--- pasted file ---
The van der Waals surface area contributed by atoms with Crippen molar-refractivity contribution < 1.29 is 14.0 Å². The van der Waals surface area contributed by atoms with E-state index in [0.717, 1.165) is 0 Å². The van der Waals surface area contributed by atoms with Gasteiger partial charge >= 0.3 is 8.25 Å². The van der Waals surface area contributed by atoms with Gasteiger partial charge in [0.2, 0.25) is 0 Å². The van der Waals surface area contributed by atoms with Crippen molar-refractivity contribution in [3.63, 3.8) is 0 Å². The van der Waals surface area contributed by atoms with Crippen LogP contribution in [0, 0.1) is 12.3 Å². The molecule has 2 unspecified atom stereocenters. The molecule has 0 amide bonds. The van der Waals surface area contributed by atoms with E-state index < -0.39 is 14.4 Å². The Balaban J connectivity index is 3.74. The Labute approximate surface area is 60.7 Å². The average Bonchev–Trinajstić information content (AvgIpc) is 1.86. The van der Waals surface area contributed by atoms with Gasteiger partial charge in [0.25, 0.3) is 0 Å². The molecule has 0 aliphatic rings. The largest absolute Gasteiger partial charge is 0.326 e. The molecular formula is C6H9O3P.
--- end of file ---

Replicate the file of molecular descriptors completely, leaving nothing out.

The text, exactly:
The van der Waals surface area contributed by atoms with Crippen molar-refractivity contribution < 1.29 is 14.0 Å². The van der Waals surface area contributed by atoms with E-state index in [0.717, 1.165) is 0 Å². The van der Waals surface area contributed by atoms with Gasteiger partial charge >= 0.3 is 8.25 Å². The van der Waals surface area contributed by atoms with Gasteiger partial charge in [0.2, 0.25) is 0 Å². The van der Waals surface area contributed by atoms with Crippen molar-refractivity contribution in [3.63, 3.8) is 0 Å². The van der Waals surface area contributed by atoms with Crippen LogP contribution in [0, 0.1) is 12.3 Å². The molecule has 2 unspecified atom stereocenters. The molecule has 0 amide bonds. The van der Waals surface area contributed by atoms with E-state index < -0.39 is 14.4 Å². The Balaban J connectivity index is 3.74. The Labute approximate surface area is 60.7 Å². The average Bonchev–Trinajstić information content (AvgIpc) is 1.86. The van der Waals surface area contributed by atoms with Gasteiger partial charge in [0.25, 0.3) is 0 Å². The molecule has 0 aliphatic rings. The largest absolute Gasteiger partial charge is 0.326 e. The molecular formula is C6H9O3P.